Re: Wiki entry for Universal Acceleration
« Reply #40 on: June 04, 2018, 03:05:17 PM »
I mean, so far all you've demonstrated is a lack of understanding of the two forces involved.

Consider the following: If on either model you stand on top of a scale, it will tell you your mass. If I now approach you from behind, give you a good ol' cuddle and start lifting you up (not quite strongly enough to actually lift you off the ground, mind you, I'm rather weak and frail), you will notice that your measured mass will reduce. Does that mean that the Earth's gravitation became weaker? No. There's an additional force in the mix that you have to consider.


Many confusions here that i think i can help explain/resolve

first, you say mass - you mean weight.  weight is determine by the gravity (or acceleration in UA) and your mass.  mass isnt changing i think we can all agree?

Using your example on RET, a good one for our discussion by the way, my weight (again due to gravity as defined by newton/einstein) on the scale would reduce when you cuddled me and tried to lift me up...but YOUR weight would increase by the same amount mine did (if you were also standing on a scale).  this is all well described by gravitational forces.  you have applied a minor force to offset the gravitational force.   this force is balanced out.  good.

now lets use the other reality of UA for your same example.  I weigh a certain amount because of my mass and the upward acceleration of 9.81 m/s2 being applied to me.  if you were suspended above me (or stood next to me, doesnt matter) and applied a small force to me and it wasnt enough to physically lift me off the ground (per your example), well then my acceleration has not been decreased and therefore my weight hasnt been impacted.  This is because acceleration is the square of velocity, not a force.  my velocity has not changed relative to the earth.  the force is the mystery force being applied to the earth to accelerate it upward.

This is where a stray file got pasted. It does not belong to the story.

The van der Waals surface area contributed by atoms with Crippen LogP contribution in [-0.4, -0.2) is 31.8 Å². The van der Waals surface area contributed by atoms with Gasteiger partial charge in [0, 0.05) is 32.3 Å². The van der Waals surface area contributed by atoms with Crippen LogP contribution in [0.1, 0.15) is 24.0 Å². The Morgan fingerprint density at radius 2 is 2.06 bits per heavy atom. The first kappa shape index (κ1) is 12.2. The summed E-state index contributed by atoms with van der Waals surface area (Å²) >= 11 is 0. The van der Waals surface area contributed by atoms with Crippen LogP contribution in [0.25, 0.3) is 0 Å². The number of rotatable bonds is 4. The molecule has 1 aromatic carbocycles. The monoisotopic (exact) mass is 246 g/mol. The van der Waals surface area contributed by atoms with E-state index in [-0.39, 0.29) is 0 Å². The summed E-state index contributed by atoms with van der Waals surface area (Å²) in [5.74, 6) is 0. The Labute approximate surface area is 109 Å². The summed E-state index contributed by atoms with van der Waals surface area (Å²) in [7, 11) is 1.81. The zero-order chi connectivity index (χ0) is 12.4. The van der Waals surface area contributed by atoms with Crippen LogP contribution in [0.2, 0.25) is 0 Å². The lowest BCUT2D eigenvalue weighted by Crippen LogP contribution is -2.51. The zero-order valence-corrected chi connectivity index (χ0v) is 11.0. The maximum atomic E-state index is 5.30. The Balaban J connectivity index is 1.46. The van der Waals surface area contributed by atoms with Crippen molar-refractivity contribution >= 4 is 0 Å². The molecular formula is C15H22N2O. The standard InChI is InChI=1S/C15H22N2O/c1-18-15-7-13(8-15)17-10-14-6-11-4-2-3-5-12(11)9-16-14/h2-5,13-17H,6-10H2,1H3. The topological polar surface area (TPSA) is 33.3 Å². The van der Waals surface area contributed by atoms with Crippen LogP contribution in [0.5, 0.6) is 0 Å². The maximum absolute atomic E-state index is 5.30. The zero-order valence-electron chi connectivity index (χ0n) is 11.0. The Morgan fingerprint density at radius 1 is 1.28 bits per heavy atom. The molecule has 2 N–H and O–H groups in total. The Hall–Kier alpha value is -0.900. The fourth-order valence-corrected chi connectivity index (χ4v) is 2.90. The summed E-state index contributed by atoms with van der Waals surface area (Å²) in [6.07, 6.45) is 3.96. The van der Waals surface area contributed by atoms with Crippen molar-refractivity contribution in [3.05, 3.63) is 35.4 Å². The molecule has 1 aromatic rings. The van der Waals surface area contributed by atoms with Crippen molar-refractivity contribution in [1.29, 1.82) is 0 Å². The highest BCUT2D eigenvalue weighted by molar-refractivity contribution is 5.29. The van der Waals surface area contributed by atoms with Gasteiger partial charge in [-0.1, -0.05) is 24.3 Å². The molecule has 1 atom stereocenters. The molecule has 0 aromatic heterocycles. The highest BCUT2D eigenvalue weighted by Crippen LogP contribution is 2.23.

Does this explain the conflict in UA more clearly?
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Re: Wiki entry for Universal Acceleration
« Reply #41 on: June 04, 2018, 03:39:59 PM »
"UA asserts that the Earth is accelerating 'upward' at a constant rate of 9.8m/s^2."

Is this an assertion that the Earth is (just) moving at 9.81 metres per second, or
Constantly accelerating at 9.81 metres per second, per second?
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Re: Wiki entry for Universal Acceleration
« Reply #42 on: June 04, 2018, 03:45:01 PM »
"UA asserts that the Earth is accelerating 'upward' at a constant rate of 9.8m/s^2."

Is this an assertion that the Earth is (just) moving at 9.81 metres per second, or
Constantly accelerating at 9.81 metres per second, per second?

in order to mimic gravity, it would have to be constantly accelerating.   static velocity would not produce the equivalence.
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Re: Wiki entry for Universal Acceleration
« Reply #43 on: June 04, 2018, 05:39:27 PM »
first, you say mass - you mean weight.
No, I do not. The scale you're standing on does not provide an output in Newtons. Sure, it does achieve it by simply dividing the measured force by a constant, but it nonetheless attempts to measure mass.

Using your example on RET, a good one for our discussion by the way, my weight (again due to gravity as defined by newton/einstein) on the scale would reduce when you cuddled me and tried to lift me up...but YOUR weight would increase by the same amount mine did (if you were also standing on a scale).  this is all well described by gravitational forces.
Correct, but irrelevant. I'm not standing on the scale, and neither is celestial gravitation.

well then my acceleration has not been decreased and therefore my weight hasnt been impacted.  This is because acceleration is the square of velocity, not a force.
This directly contravenes the equivalence principle.

Does this explain the conflict in UA more clearly?
No. I can see that you're missing something, but you're too busy trying to explain why you think you're right for it to be particularly clear.

I think this may be your mistake: You assume that if an object falling towards a mountain top is accelerating downwards more slowly than the same object at sea level, then the mountaintop itself is also accelerating upwards more slowly. This is simply not the case. If we use the Earth as the frame of reference, there are two forces here - one downward one, which will be identical in both cases, and one upward one (celestial gravitation), which will be greater at high altitudes.